FINANCE minister Mthuli Ncube on Wednesday claimed the government’s Covid-19 response plan has resulted in the country meeting the Abuja Declaration health budget targets, but public health experts said questions remain on how this is being integrated into the broader health system.
In April 2001, the African Union member states met in Abuja and pledged to set a target of allocating at least 15% of their annual budget to improve the health sector and urged donor countries to scale up support.
Years of underfunding of the country’s health sector laid bare the poor state of the public health sector when Covid-19 hit the country, as the acute shortages of critical and lifesaving equipment such as ventilators and intensive care beds were exposed.
Ncube, however, claimed the pandemic provided an opportunity for the government to re-commit to increasing healthcare funding by spending 20% of the total budget to health despite presenting a number of challenges.
“So far we have spent about just over ZW$30 billion in that effort. It’s a huge commitment. The Abuja Charter says we must spend at least 15% of our budget on health. Last year, our budget on health was 20% of total expenditure. We have exceeded the Abuja target. We have reached that target. This year again we will exceed it,” Ncube told delegates attending a business conference at the Zimbabwe International Trade Fair (ZITF) held under the theme “Embracing the New Normal for Business and Industry: Realities and Opportunities.”
Ncube made his presentation under the topic “he Pandemic and the Economy: Business Recovery Support Initiatives — Fiscal Interventions and Perspectives.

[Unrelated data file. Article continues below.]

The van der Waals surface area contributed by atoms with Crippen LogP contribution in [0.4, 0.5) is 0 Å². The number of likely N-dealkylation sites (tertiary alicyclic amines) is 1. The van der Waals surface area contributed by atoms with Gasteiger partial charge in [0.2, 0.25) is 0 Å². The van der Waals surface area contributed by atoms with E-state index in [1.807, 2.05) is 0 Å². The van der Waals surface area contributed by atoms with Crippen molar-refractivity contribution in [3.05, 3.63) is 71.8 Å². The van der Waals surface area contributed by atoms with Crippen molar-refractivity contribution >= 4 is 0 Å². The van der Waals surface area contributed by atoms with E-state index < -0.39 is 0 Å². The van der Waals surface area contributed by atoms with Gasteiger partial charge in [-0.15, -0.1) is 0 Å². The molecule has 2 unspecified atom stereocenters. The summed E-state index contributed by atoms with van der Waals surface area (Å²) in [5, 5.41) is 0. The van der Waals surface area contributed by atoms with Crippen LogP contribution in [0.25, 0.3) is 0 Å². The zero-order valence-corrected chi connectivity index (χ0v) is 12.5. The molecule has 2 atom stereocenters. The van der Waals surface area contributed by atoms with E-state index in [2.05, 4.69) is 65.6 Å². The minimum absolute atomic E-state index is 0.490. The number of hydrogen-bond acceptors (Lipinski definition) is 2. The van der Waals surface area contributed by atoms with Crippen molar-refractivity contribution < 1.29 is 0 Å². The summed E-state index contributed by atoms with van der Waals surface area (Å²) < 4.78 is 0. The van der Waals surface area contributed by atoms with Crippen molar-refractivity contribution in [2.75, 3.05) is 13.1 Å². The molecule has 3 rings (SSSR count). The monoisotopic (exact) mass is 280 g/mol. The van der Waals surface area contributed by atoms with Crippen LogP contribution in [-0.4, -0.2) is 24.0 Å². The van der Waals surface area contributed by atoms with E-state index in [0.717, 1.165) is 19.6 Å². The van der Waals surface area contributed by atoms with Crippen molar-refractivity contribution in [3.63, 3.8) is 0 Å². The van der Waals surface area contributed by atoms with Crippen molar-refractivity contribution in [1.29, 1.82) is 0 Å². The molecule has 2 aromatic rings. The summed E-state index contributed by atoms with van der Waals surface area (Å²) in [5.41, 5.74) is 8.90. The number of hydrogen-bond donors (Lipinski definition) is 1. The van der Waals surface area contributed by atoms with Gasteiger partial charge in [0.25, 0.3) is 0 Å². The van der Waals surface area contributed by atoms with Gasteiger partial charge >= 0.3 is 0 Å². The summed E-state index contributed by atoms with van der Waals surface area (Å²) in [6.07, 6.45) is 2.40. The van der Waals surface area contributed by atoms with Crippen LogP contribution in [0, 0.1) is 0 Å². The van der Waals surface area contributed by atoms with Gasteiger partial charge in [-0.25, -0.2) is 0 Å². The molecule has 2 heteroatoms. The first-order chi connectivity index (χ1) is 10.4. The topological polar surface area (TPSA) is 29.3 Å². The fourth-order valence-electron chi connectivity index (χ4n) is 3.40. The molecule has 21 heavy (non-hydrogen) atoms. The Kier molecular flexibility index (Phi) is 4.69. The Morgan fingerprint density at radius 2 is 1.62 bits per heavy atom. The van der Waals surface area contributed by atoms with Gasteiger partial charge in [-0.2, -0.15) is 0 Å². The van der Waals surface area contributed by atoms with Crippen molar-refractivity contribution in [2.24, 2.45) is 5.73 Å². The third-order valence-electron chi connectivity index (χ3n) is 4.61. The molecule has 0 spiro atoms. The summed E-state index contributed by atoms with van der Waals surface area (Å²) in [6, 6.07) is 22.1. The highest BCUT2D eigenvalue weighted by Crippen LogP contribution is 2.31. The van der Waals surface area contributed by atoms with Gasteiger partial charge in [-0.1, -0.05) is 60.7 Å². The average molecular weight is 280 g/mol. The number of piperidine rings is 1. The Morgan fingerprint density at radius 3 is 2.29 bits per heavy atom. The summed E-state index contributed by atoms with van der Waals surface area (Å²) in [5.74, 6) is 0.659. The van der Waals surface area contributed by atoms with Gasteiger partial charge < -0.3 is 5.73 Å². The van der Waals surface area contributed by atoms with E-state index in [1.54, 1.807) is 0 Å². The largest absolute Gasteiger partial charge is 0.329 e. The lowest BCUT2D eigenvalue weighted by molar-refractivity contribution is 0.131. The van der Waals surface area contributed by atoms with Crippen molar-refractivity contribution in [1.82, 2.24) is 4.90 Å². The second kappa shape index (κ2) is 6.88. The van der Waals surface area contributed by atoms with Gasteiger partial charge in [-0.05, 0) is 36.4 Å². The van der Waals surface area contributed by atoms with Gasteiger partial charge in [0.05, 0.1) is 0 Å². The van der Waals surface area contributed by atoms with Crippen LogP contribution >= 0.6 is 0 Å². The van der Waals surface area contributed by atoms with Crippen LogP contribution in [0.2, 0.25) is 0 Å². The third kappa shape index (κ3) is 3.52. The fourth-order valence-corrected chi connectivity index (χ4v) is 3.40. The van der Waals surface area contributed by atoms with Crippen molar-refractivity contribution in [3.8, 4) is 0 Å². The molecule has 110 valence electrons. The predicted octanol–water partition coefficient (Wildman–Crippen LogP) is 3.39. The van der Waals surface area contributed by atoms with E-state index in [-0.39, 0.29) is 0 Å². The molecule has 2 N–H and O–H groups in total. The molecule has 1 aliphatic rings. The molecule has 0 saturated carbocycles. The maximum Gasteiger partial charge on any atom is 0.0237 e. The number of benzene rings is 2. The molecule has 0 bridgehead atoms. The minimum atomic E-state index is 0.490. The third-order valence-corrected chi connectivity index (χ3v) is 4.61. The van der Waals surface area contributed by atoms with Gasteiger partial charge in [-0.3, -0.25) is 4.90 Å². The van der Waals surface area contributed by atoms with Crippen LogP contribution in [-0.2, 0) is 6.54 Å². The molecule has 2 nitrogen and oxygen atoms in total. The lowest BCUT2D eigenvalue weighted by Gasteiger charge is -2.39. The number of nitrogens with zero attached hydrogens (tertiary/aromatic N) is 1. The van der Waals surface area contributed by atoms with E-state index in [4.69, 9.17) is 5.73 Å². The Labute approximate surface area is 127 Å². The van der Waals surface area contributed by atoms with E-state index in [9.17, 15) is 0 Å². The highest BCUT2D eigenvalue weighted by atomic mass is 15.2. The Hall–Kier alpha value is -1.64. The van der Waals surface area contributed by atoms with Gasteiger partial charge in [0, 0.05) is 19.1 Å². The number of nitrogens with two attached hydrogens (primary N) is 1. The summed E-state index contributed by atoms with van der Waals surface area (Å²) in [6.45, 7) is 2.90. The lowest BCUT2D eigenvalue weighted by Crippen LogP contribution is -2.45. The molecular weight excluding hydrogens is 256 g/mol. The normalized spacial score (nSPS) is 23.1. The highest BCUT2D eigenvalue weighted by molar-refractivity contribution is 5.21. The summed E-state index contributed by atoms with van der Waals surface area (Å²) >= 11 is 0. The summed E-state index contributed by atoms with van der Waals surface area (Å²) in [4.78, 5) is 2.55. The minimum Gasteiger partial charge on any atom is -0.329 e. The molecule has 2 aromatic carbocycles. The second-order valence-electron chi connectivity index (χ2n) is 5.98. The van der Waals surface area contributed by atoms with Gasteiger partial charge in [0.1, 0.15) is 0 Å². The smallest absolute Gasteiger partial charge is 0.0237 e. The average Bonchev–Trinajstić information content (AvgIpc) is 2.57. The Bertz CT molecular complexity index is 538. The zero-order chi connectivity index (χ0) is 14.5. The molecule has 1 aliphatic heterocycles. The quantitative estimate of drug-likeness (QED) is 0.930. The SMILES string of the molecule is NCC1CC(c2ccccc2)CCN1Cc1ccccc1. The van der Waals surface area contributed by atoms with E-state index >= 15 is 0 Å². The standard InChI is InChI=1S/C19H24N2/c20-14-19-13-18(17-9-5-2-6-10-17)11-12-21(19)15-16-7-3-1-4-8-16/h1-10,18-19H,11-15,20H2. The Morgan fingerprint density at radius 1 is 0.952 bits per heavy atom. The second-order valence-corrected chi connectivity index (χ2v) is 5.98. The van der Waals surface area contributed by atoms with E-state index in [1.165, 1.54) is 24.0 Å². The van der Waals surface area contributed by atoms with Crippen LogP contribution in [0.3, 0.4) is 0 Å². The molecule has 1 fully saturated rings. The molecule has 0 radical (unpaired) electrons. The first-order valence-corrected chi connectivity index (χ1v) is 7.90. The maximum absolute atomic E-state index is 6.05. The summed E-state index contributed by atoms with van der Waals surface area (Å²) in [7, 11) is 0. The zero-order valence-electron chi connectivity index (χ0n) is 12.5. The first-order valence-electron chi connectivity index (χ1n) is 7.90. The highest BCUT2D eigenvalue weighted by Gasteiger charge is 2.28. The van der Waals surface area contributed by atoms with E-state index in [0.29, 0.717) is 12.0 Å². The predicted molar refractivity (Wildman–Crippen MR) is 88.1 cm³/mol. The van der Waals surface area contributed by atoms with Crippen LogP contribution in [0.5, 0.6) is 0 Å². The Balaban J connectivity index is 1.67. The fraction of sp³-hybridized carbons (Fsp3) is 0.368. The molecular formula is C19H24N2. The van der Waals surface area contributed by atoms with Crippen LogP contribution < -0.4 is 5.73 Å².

“We have to support the social services sector which is worst affected by the pandemic and of course acquiring more vaccines. Some of the IMF SDRs will be used to acquire more vaccines as well as supporting the health sector to exceed the Abuja targets.”
Zimbabwe recently received its allocation of Special Drawing Rights (SDR) from the International Monetary Fund (IMF) amounting to US$961 million.
However, Community Working Group on Health (CWGH) executive director Itai Rusike said: “So much was expected of the 2021 national budget, given the current Covid-19 pandemic after ZW$54.7 billion was allocated to health.”
Rusike argued that the allocation to health is still heavily tilted towards curative care, which attracted an allocation of ZW$38.1 billion, compared to policy and administration at ZW$10.1 billion and public health at ZW$5.3 billion.
“While this represents good news for a mildly Covid-19-stricken country, 42% of the vote will go towards employment costs (this however, excludes employment costs included in current transfers to grant institutions and other statutory institutions) and 58% will be for non-wage expenditures. Capital expenditure represents 30% of the non-wage expenditures, and 17% of the total Health ministry budget,” Rusike commented.
“The budget is not very clear on how Covid-19 mitigatory measures and initiatives will be integrated into the broader health systems, and how the Covid-19-related assistance both domestic and external, both monetary and in-kind donations, and both government and non-government will be integrated and reported within the budget.”
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